Yamakawa H, Imamura T, Matsuo T, Onitsuka H, Tsumori Y, Kato J, Kitamura K, Koiwaya Y, Eto T. Diastolic wall stress and ANG II in cardiac hypertrophy and gene expression induced by volume overload. Am J Physiol Heart Circ Physiol.2000; 279:H2939–H2946.CrossrefMedlineGoogle Scholar
Ronzaud C, Loffing J, Bleich M, Gretz N, Grone HJ, Schutz G, Berger S. Impairment of sodium balance in mice deficient in renal principal cell mineralocorticoid receptor. J Am Soc Nephrol.2007; 18:1679–1687.CrossrefMedlineGoogle Scholar
Chai W, Garrelds IM, Arulmani U, Schoemaker RG, Lamers JM, Danser AH. Genomic and nongenomic effects of aldosterone in the rat heart: why is spironolactone cardioprotective?Br J Pharmacol.2005; 145:664–671.CrossrefMedlineGoogle Scholar
Takaoka H, Esposito G, Mao L, Suga H, Rockman HA. Heart size-independent analysis of myocardial function in murine pressure overload hypertrophy. Am J Physiol Heart Circ Physiol.2002; 282:H2190–H2197.CrossrefMedlineGoogle Scholar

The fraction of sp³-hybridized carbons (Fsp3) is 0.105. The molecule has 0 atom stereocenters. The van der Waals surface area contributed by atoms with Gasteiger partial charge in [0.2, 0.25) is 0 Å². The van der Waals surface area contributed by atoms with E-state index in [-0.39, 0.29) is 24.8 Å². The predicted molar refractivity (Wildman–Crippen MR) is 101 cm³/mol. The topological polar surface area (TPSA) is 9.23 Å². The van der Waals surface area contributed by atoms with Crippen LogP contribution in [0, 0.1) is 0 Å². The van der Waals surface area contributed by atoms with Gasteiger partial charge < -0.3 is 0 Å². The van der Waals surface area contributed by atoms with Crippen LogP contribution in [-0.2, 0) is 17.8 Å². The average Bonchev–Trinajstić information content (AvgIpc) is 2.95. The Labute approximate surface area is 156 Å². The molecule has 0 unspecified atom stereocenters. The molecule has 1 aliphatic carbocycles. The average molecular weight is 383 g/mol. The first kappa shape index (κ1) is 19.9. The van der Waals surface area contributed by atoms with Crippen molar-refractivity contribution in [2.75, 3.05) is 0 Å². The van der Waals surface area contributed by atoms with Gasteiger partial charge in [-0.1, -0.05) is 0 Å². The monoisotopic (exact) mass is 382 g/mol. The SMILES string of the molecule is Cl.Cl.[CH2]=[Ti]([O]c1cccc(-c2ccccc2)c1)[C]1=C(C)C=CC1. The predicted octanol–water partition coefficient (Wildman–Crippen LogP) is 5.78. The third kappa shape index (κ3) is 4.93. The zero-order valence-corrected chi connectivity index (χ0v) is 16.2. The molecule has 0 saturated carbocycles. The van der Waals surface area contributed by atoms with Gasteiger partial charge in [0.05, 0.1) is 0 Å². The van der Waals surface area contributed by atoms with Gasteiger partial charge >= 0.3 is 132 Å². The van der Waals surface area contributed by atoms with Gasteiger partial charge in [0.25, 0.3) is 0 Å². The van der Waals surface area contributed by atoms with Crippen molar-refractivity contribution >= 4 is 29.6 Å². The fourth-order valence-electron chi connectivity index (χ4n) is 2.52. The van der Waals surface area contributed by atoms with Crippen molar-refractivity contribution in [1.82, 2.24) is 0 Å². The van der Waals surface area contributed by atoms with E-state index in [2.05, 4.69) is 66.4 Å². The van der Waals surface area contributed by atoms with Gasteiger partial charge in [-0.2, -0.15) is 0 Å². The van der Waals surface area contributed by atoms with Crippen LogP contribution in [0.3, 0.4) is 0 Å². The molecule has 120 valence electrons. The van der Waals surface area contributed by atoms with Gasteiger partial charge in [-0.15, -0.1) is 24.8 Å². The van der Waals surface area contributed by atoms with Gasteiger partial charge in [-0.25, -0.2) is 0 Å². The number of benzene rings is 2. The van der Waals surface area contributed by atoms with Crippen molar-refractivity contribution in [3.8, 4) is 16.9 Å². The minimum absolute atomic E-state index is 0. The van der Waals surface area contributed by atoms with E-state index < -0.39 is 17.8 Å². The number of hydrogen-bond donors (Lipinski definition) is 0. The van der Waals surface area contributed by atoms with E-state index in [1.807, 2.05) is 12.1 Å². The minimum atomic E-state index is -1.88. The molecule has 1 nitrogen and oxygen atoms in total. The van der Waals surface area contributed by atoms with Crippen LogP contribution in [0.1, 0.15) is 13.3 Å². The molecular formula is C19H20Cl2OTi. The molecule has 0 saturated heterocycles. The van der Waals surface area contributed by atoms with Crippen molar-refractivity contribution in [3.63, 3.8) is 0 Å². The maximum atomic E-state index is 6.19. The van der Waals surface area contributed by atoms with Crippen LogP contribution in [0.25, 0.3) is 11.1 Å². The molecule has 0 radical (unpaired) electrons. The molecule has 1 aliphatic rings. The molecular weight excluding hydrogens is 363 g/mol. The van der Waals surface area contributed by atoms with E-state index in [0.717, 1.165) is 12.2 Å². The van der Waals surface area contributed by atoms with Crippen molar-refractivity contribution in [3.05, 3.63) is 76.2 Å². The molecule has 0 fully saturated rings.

Bueno OF, De Windt LJ, Tymitz KM, Witt SA, Kimball TR, Klevitsky R, Hewett TE, Jones SP, Lefer DJ, Peng CF, Kitsis RN, Molkentin JD. The MEK1-ERK1/2 signaling pathway promotes compensated cardiac hypertrophy in transgenic mice. EMBO J.2000; 19:6341–6350.CrossrefMedlineGoogle Scholar
Kehat I, Molkentin JD. Extracellular signal-regulated kinase 1/2 (ERK1/2) signaling in cardiac hypertrophy. Ann N Y Acad Sci.2010; 1188:96–102.CrossrefMedlineGoogle Scholar
Lang F, Bohmer C, Palmada M, Seebohm G, Strutz-Seebohm N, Vallon V. (Patho)physiological significance of the serum- and glucocorticoid-inducible kinase isoforms. Physiol Rev.2006; 86:1151–1178.CrossrefMedlineGoogle Scholar